A Muslim’s Reflection on Kung Fu Panda 3
Po and friends return, making us laugh and go “Woahhhh!” at Shifu’s and Master Oogway’s wisdom. Don’t worry, no spoilers ahead!
I’ll be frank. I’ve been a fan of the Kung Fu Panda movies since the first one came out in 2008. Po is clumsy, unabashedly adorable, and all-round lovable. The humour is side-splitting, the action scenes thrilling and the wisdom of the Kung Fu Masters mind-blowing.
Here’s some of my favourite quotes from Master Oogway from the first movie:
Click here for source of Master Oogway’s picture.
Click here for source of Master Oogway’s picture.
8 years and 3 movies later, the Kung Fu Panda movies are still as enjoyable to watch and continues to drop some deep wisdom bombs!
In one scene, Shifu is surrounded by walls of scrolls as he tries to find something about Kai (the bad guy in the 3rd movie). In his frustration and urgency, he says, “There’s so much wisdom in here, I can’t find anything!”. -mic drop-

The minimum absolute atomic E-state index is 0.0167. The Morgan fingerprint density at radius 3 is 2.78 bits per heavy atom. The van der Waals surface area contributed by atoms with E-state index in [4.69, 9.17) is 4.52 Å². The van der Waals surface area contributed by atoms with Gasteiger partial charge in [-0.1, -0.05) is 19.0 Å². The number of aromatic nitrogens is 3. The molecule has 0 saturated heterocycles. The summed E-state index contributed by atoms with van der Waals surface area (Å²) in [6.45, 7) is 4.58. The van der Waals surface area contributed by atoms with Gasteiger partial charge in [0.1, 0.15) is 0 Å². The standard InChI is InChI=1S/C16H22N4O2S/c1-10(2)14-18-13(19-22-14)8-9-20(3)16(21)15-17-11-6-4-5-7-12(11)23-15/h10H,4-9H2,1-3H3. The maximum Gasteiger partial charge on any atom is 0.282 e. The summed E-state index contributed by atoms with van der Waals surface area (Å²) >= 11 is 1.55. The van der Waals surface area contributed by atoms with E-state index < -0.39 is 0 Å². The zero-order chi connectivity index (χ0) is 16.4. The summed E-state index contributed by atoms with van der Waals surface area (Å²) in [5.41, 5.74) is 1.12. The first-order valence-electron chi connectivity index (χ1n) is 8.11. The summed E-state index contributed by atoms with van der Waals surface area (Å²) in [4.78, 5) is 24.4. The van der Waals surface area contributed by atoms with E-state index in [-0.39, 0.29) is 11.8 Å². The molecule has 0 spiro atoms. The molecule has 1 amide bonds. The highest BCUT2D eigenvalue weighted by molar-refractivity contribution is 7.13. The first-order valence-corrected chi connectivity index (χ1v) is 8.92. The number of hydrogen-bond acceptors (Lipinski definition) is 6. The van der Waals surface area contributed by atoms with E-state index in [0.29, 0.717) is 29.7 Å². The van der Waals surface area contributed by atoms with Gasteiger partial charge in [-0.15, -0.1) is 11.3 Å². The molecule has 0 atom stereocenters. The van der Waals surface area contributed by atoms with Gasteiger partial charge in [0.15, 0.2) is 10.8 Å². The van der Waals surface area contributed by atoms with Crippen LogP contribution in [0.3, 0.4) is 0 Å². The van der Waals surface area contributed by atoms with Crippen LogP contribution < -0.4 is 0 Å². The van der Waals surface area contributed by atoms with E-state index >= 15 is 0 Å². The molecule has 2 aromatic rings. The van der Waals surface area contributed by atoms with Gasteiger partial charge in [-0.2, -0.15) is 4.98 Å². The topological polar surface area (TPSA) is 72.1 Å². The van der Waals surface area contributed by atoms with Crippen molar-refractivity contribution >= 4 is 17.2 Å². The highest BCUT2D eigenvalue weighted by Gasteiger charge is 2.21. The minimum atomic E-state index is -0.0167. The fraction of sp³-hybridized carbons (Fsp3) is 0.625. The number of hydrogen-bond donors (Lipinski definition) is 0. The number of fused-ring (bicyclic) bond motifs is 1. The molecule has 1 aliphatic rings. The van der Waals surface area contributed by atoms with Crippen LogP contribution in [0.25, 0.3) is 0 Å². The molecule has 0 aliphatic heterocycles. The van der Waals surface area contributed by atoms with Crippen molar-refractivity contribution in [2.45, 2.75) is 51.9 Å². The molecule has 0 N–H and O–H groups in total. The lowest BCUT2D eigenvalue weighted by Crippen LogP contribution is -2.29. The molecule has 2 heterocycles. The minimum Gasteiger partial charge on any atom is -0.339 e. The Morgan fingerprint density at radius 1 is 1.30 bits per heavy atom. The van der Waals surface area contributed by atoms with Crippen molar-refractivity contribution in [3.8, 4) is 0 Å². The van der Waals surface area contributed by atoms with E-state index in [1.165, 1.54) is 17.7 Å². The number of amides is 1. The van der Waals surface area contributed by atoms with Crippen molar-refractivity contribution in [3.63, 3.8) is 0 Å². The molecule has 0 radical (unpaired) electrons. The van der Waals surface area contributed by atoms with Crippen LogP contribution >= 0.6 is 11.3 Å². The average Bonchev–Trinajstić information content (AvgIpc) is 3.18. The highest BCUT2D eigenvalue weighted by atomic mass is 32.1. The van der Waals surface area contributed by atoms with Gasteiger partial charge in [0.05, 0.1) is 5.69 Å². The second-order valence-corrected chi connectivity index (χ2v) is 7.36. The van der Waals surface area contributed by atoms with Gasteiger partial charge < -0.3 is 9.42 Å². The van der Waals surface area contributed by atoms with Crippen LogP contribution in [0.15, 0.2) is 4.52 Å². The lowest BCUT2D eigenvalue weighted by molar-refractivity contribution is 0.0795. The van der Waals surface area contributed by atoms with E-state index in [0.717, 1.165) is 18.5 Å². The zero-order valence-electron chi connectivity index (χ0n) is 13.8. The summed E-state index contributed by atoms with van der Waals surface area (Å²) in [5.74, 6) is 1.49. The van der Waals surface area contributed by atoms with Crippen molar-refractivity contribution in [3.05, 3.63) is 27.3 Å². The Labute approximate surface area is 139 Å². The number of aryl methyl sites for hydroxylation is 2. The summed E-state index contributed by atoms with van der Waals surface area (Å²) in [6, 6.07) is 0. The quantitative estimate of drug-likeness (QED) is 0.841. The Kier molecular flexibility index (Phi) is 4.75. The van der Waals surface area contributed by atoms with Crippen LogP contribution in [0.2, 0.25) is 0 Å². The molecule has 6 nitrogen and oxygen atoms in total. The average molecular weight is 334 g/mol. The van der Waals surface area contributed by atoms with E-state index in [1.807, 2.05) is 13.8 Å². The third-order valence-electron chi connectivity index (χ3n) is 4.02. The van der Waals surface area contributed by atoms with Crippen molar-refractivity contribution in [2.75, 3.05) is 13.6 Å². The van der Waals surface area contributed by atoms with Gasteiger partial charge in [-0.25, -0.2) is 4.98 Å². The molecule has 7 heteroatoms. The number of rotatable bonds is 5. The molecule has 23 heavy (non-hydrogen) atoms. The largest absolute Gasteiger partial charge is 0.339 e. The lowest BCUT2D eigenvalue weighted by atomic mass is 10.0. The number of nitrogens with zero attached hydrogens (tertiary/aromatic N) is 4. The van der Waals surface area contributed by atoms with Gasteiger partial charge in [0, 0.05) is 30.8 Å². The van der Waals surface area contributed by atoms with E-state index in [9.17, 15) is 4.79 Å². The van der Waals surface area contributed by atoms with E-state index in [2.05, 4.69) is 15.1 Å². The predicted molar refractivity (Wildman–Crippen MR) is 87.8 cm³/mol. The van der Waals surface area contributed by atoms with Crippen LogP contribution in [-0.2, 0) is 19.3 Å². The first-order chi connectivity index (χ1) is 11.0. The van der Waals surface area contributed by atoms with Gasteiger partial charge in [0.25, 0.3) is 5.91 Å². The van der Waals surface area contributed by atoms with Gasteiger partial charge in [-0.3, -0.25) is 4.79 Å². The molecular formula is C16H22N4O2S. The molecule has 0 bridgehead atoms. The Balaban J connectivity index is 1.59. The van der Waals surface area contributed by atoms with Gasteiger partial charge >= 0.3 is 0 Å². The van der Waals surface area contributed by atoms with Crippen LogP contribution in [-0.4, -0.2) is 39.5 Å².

SimplyIslam recently started a campaign called #FindCredibleTeachers. In the past few years, we’ve found that the easy access to Islamic books and Shaykh Google makes some people think that you can learn Islam without a teacher. You increasingly hear of someone quoting a short YouTube video online of an unknown bearded man speaking Arabic to justify why this or that thing is haram.
Our religion’s tradition of seeking knowledge is noble and indispensable. Scholars are revered for their years of study, reflection, spiritual training and wisdom. Their advice is so needed today in the chaos of self-made ‘teachers’ and books-and-internet-only Muslims. Had the Qur’an been enough to teach the people about our religion, then Allah wouldn’t have sent the beautiful Prophet Muhammad sallallahu alaihi wasallam as His Messenger and Example.